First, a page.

Bill Text: CA AB1893 | 2023-2024 | Regular Session | Introduced

NOTE: There are more recent revisions of this legislation. Read Latest Draft
Bill Title: Housing Accountability Act: housing disapprovals: required local findings.

Spectrum: Partisan Bill (Democrat 1-0)

Status: (Introduced) 2024-04-18 - From committee chair, with author's amendments: Amend, and re-refer to Com. on L. GOV. Read second time and amended. [AB1893 Detail]

Download: California-2023-AB1893-Introduced.html


CALIFORNIA LEGISLATURE— 2023–2024 REGULAR SESSION

Assembly Bill
No. 1893


Introduced by Assembly Member Wicks

January 23, 2024


An act to amend Section 65589.5 of the Government Code, relating to land use.


LEGISLATIVE COUNSEL'S DIGEST


AB 1893, as introduced, Wicks. Housing Accountability Act: housing disapprovals: required local findings.
The Planning and Zoning Law requires a city or county to adopt a general plan for land use development within its boundaries that includes, among other things, a housing element. Existing law, commonly referred to as the Housing Element Law, prescribes requirements for a city’s or county’s preparation of, and compliance with, its housing element, and requires the Department of Housing and Community Development to review and determine whether the housing element substantially complies with the Housing Element Law, as specified.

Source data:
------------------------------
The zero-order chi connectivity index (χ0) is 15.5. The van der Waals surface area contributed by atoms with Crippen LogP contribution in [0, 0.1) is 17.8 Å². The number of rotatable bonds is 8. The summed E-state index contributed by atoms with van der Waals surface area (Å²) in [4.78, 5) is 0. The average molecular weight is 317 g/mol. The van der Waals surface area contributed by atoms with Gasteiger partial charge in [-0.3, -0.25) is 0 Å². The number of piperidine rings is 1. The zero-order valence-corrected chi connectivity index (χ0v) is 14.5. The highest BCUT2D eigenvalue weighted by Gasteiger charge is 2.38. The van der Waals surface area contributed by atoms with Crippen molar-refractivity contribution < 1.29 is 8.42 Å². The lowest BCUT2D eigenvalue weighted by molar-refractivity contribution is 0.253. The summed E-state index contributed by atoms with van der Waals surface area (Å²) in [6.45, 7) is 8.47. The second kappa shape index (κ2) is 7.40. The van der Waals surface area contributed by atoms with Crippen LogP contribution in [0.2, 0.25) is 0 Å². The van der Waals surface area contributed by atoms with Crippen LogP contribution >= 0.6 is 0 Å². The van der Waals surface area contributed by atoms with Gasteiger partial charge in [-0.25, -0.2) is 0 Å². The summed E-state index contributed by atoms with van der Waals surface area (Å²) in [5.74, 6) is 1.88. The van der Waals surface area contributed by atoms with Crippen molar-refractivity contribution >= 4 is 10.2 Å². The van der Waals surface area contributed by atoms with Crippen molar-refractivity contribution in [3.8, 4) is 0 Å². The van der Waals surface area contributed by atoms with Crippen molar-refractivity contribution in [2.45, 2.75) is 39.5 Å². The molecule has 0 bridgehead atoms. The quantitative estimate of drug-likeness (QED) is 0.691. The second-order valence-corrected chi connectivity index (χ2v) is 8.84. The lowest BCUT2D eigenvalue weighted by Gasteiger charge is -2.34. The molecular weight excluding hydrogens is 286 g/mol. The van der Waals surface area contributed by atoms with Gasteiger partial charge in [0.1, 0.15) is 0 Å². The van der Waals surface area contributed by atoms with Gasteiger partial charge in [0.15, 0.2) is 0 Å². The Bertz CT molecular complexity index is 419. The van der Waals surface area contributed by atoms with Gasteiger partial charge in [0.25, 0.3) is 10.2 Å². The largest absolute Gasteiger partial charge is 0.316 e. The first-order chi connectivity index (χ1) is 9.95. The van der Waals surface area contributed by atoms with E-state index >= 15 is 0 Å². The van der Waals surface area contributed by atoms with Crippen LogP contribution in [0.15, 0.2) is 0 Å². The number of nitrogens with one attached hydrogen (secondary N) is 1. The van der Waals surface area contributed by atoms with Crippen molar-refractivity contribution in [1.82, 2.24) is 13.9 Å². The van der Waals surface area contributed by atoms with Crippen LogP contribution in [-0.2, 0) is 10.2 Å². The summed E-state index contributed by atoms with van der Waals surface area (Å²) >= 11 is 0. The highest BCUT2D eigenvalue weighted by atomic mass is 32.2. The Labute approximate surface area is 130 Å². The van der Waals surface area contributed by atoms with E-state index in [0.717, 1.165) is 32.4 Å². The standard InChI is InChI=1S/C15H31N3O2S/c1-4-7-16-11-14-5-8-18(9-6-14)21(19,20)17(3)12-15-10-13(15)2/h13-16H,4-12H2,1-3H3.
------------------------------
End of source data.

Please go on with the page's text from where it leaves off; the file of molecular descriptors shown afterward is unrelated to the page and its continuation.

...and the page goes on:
Existing law, the Housing Accountability Act, among other things, prohibits a local agency from disapproving, or conditioning approval in a manner that renders infeasible, a housing development project for very low, low-, or moderate-income households unless the local agency makes written findings as to one of certain sets of conditions, as specified. One set of conditions is that (A) the jurisdiction has adopted a housing element that is in substantial compliance with the Housing Element Law, and (B) the housing development project is inconsistent with both the jurisdiction’s zoning ordinance and general plan land use designation as specified in any element of the general plan as it existed on the date the application was deemed complete.